Hallux Valgus (HV), frequently referred to as bunions, is the most common forefoot deformity. It is characterized by abnormal angulation, rotation, and lateral deviation of the great toe at the first metatarsophalangeal joint.
Epidemiology studies indicate that across all age groups the prevalence of hallux valgus is greater in women (38%) compared with men (21%), with increasing prevalence as age increases. The higher prevalence among women may be due to footwear that is either poor or less forgiving, resulting in earlier and more frequent presentation.5,6
The often cited female prevalence can obscure the importance and the characteristic details of hallux valgus deformities in males,7 which are commonly hereditary in nature (mainly transmitted by the mother), with early onset and higher severity when compared to women.7
While studies show that sex and inheritance are important, other anatomical and biomechanical factors, such as anatomical metatarsal variants, including a long first metatarsal (probably most important in men), a rounded articulation, and metatarsus primus varus, play an important role. These variants increase the vulnerability to first-ray hypermobility, pes planus, and ligamentous laxity.8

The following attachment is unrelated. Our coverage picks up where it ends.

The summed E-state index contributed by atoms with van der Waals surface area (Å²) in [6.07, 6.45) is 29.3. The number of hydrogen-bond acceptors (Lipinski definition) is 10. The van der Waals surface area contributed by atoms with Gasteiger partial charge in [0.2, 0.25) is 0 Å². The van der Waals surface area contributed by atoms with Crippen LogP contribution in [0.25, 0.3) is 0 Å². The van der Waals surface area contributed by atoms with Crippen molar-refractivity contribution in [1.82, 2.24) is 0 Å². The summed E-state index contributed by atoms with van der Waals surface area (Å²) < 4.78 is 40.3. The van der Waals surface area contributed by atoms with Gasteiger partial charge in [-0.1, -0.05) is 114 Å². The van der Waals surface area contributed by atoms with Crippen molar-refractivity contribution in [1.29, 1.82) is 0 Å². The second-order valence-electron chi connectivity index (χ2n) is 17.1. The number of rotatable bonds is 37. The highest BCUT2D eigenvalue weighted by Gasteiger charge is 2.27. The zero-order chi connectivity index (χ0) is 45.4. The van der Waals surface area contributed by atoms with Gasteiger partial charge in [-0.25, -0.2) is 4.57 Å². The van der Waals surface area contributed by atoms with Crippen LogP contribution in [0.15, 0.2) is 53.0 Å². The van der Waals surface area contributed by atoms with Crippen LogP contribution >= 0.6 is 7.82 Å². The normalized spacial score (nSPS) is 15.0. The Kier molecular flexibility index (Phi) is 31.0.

HV also carries a noticeable impact on health related quality of life.9 Studies indicate that there are progressive reductions in both general health and foot -specific quality of life with increasing hallux valgus severity, leading to greater impairment on pain and functional assessment scales.9
Despite the high prevalence of foot problems and the significant impact foot impairment can have, foot problems often go unreported because many people, particularly older individuals, consider foot pain an inevitable consequence of ageing rather than a medical condition.10 Early, non-operative treatment can be useful in the management of hallux valgus symptoms. Options include nonsteroidal anti-inflammatory medications, steroid injections, activity modifications, shoe modifications, and orthotics or rocker bottom shoes. Prefabricated foot orthoses and rocker-sole footwear were similarly effective at reducing foot pain in people with first metatarsophalangeal joint osteoarthritis in a clinical study, although the prefabricated foot orthoses had greater adherence and fewer associated adverse events.9
If pain persists, however, a minimally invasive surgical intervention, like PROstep™ MICA™ bunion surgery, is an option. Surgical interventions aimed at correcting or slowing the progression of bunion deformity have a number of beneficial effects on localized pain relief. Surgical correction of bunions allows improved ambulation and quality of life scores.5,9